- Category: Arts
- Written by Adele Ambrose
Bacardi and Graffiti art not an obvious partnership, however, with both their emphasis on innovation as a common thread they worked together in highlighting street art and celebrating the launch of Bacardi Superior Rum Elixir. The Graffiti Alive installation is the first Graffiti showcase put on by Bacardi Superior Rum Elixir.
Graffiti or street art has been around for quite some time, but is commonly represented as the lesser known staple of hip-hop culture, as one of the four main elements along with the Mcing, DJing, and Breaking.
cently, Bacardi’s Graffiti Alive competition put a bright spotlight on this art form with a live Graffiti Installation running over a 2 day period. Gathering crowds watched as the Fox and the Fiddle’s North wall was used as a blank canvas, by some of Toronto’s most talented Graffiti artist. They came together to first compete and then collaborate on 27 by 17 foot mural of Bacardi Superior Rum.
The competition began with Graffiti artist from around the city, each having a half hour to give their version of the Bacardi Superior Rum Elixir. However, this was not well received by a few of the artist. Certainly time constraints are not uncommon to Graffiti artist. Lets face it making your mark on public property can be, restrictive. But, the space limitation as well as material restrictions placed upon the artists were not boundaries they were expecting.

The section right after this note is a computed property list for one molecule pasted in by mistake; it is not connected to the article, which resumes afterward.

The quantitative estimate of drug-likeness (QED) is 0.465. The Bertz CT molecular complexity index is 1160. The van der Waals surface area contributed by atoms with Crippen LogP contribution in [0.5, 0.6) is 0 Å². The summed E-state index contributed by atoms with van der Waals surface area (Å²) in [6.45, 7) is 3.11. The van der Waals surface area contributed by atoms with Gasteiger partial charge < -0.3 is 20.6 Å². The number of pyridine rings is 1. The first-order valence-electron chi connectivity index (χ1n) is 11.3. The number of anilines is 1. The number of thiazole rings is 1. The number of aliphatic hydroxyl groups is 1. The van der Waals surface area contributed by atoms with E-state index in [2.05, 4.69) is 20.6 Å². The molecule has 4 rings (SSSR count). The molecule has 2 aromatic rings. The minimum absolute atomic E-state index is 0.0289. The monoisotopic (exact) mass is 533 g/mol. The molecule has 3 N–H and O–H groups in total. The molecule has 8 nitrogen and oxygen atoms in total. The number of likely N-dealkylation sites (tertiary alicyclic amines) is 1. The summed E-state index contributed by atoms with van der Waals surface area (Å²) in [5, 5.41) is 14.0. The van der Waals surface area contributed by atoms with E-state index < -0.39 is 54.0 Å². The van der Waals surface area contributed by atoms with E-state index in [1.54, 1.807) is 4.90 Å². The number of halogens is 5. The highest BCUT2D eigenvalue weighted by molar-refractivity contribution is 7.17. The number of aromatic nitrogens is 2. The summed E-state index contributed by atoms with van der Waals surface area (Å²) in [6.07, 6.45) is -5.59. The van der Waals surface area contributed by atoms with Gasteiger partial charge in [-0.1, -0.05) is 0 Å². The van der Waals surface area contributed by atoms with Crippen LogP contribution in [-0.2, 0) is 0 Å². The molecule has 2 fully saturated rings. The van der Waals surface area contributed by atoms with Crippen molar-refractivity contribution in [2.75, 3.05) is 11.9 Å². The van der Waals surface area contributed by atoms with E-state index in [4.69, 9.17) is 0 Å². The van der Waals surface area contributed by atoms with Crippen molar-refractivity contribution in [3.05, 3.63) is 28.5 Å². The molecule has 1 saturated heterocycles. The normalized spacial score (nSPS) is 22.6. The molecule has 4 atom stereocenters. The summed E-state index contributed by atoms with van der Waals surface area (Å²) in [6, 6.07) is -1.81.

Many expressed frustration over a lack of creativity. One veteran graffiti artist Duro, explained it as such “it’s like writing a resume in 10 words for these artist.”
The first round produced work that was adequate but not quality Graffiti. A few artist were understandably disgruntled, obviously torn about making some cash versus selling out or allowing corporate types to hijack their culture. Angel said it best “ I, hustle for the cash, they hustle for the flava”
And yes, Bacardi certainly got flavour, with a mish mash of styles and motifs all within the confines of the Bacardi logo while showcasing each artist’s unique talent. According to the organizers of the event the completed mural would continue with the explosive elements of the current Bacardi Superior Rum advertising campaign.
Each artist wanted their piece to stand out therefore each piece exploded with colour and where design were restricted they tried their best to bring out individuality with edgier tags.
In the end, despite initial clashes of corporate and artistic interest, eight deserving artist were picked to complete the mural at the Fox and the Fiddle. The image now on the wall is of a towering bottle bursting forth with Bacardi Elixir, a representation of a photo from the advertising campaign.
The mural represents Bacardi’s vibrant and experimental nature says Brand manager Lisa Jazwinski but it also represents the evolution of Graffiti Art. Corporate interest in Graffiti may be an indication of how relevant the art from still is despite its lack of prominence. Bacardi’s Graffiti Alive competition proves just how much life, passion and creativity goes into street art.
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